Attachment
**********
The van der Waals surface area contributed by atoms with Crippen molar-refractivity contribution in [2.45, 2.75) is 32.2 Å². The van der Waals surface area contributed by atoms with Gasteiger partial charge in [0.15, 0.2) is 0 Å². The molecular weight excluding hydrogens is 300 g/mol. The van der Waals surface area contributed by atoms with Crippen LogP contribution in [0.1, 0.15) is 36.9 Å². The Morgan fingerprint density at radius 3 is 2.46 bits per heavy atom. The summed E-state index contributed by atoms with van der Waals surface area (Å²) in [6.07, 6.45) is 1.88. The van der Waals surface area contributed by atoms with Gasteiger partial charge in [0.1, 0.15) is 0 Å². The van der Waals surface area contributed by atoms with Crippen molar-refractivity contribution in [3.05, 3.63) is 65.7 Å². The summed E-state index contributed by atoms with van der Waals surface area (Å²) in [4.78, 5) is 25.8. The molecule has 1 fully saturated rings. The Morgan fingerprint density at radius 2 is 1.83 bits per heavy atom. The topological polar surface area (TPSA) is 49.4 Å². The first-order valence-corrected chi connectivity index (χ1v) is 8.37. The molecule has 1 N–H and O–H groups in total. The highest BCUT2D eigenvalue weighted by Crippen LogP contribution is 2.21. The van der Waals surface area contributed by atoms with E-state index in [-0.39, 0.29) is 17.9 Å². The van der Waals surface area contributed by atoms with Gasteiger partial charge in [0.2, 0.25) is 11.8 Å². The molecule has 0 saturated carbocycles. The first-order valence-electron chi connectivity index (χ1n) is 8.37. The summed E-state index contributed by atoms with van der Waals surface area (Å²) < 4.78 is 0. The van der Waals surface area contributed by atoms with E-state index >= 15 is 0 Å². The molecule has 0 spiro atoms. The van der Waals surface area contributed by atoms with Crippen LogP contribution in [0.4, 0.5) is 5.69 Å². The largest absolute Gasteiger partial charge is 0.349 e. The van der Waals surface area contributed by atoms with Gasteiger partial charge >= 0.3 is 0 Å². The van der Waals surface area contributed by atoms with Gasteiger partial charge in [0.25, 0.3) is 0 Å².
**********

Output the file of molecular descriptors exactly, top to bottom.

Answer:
The van der Waals surface area contributed by atoms with Crippen molar-refractivity contribution in [2.45, 2.75) is 32.2 Å². The van der Waals surface area contributed by atoms with Gasteiger partial charge in [0.15, 0.2) is 0 Å². The molecular weight excluding hydrogens is 300 g/mol. The van der Waals surface area contributed by atoms with Crippen LogP contribution in [0.1, 0.15) is 36.9 Å². The Morgan fingerprint density at radius 3 is 2.46 bits per heavy atom. The summed E-state index contributed by atoms with van der Waals surface area (Å²) in [6.07, 6.45) is 1.88. The van der Waals surface area contributed by atoms with Gasteiger partial charge in [0.1, 0.15) is 0 Å². The van der Waals surface area contributed by atoms with Crippen molar-refractivity contribution in [3.05, 3.63) is 65.7 Å². The summed E-state index contributed by atoms with van der Waals surface area (Å²) in [4.78, 5) is 25.8. The molecule has 1 fully saturated rings. The Morgan fingerprint density at radius 2 is 1.83 bits per heavy atom. The topological polar surface area (TPSA) is 49.4 Å². The first-order valence-corrected chi connectivity index (χ1v) is 8.37. The molecule has 1 N–H and O–H groups in total. The highest BCUT2D eigenvalue weighted by Crippen LogP contribution is 2.21. The van der Waals surface area contributed by atoms with E-state index in [-0.39, 0.29) is 17.9 Å². The van der Waals surface area contributed by atoms with Gasteiger partial charge in [0.2, 0.25) is 11.8 Å². The molecule has 0 saturated carbocycles. The first-order valence-electron chi connectivity index (χ1n) is 8.37. The summed E-state index contributed by atoms with van der Waals surface area (Å²) < 4.78 is 0. The van der Waals surface area contributed by atoms with E-state index >= 15 is 0 Å². The molecule has 0 spiro atoms. The van der Waals surface area contributed by atoms with Crippen LogP contribution in [0.4, 0.5) is 5.69 Å². The largest absolute Gasteiger partial charge is 0.349 e. The van der Waals surface area contributed by atoms with Gasteiger partial charge >= 0.3 is 0 Å². The van der Waals surface area contributed by atoms with Gasteiger partial charge in [0.25, 0.3) is 0 Å².